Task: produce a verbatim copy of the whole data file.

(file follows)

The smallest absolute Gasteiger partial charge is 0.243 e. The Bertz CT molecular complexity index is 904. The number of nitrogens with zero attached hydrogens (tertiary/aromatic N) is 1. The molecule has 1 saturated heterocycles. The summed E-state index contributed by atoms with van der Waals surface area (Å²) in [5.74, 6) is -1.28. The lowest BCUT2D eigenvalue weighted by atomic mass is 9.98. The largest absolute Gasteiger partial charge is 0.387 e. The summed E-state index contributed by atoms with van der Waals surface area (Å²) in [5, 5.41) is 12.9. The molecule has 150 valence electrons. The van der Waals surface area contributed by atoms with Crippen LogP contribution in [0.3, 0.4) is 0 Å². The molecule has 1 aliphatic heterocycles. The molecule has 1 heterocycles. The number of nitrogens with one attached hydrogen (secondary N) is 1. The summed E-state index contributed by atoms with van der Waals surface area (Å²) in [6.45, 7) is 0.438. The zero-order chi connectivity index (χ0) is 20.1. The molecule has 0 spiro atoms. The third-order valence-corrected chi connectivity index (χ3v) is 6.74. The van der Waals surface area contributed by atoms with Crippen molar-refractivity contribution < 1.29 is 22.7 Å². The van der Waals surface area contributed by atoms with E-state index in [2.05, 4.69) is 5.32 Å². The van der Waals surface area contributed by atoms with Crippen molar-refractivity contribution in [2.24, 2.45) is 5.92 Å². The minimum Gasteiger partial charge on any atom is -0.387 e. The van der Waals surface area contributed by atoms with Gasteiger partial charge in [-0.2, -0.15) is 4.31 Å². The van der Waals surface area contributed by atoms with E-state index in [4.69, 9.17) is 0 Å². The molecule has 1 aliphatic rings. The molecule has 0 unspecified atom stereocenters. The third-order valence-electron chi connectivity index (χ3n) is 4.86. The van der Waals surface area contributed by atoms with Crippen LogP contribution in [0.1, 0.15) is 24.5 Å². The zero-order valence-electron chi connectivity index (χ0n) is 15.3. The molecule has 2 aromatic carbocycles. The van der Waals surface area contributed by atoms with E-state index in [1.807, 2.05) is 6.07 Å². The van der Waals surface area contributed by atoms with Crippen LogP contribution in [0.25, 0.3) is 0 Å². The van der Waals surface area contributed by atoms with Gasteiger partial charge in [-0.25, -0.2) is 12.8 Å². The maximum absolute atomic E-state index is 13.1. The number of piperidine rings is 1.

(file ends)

The smallest absolute Gasteiger partial charge is 0.243 e. The Bertz CT molecular complexity index is 904. The number of nitrogens with zero attached hydrogens (tertiary/aromatic N) is 1. The molecule has 1 saturated heterocycles. The summed E-state index contributed by atoms with van der Waals surface area (Å²) in [5.74, 6) is -1.28. The lowest BCUT2D eigenvalue weighted by atomic mass is 9.98. The largest absolute Gasteiger partial charge is 0.387 e. The summed E-state index contributed by atoms with van der Waals surface area (Å²) in [5, 5.41) is 12.9. The molecule has 150 valence electrons. The van der Waals surface area contributed by atoms with Crippen LogP contribution in [0.3, 0.4) is 0 Å². The molecule has 1 aliphatic heterocycles. The molecule has 1 heterocycles. The number of nitrogens with one attached hydrogen (secondary N) is 1. The summed E-state index contributed by atoms with van der Waals surface area (Å²) in [6.45, 7) is 0.438. The zero-order chi connectivity index (χ0) is 20.1. The molecule has 0 spiro atoms. The third-order valence-corrected chi connectivity index (χ3v) is 6.74. The van der Waals surface area contributed by atoms with Crippen molar-refractivity contribution < 1.29 is 22.7 Å². The van der Waals surface area contributed by atoms with E-state index in [2.05, 4.69) is 5.32 Å². The van der Waals surface area contributed by atoms with Crippen molar-refractivity contribution in [2.24, 2.45) is 5.92 Å². The minimum Gasteiger partial charge on any atom is -0.387 e. The van der Waals surface area contributed by atoms with Gasteiger partial charge in [-0.2, -0.15) is 4.31 Å². The van der Waals surface area contributed by atoms with E-state index in [4.69, 9.17) is 0 Å². The molecule has 1 aliphatic rings. The molecule has 0 unspecified atom stereocenters. The third-order valence-electron chi connectivity index (χ3n) is 4.86. The van der Waals surface area contributed by atoms with Crippen LogP contribution in [0.1, 0.15) is 24.5 Å². The zero-order valence-electron chi connectivity index (χ0n) is 15.3. The molecule has 2 aromatic carbocycles. The van der Waals surface area contributed by atoms with E-state index in [1.807, 2.05) is 6.07 Å². The van der Waals surface area contributed by atoms with Crippen LogP contribution in [0.25, 0.3) is 0 Å². The van der Waals surface area contributed by atoms with Gasteiger partial charge in [-0.25, -0.2) is 12.8 Å². The maximum absolute atomic E-state index is 13.1. The number of piperidine rings is 1.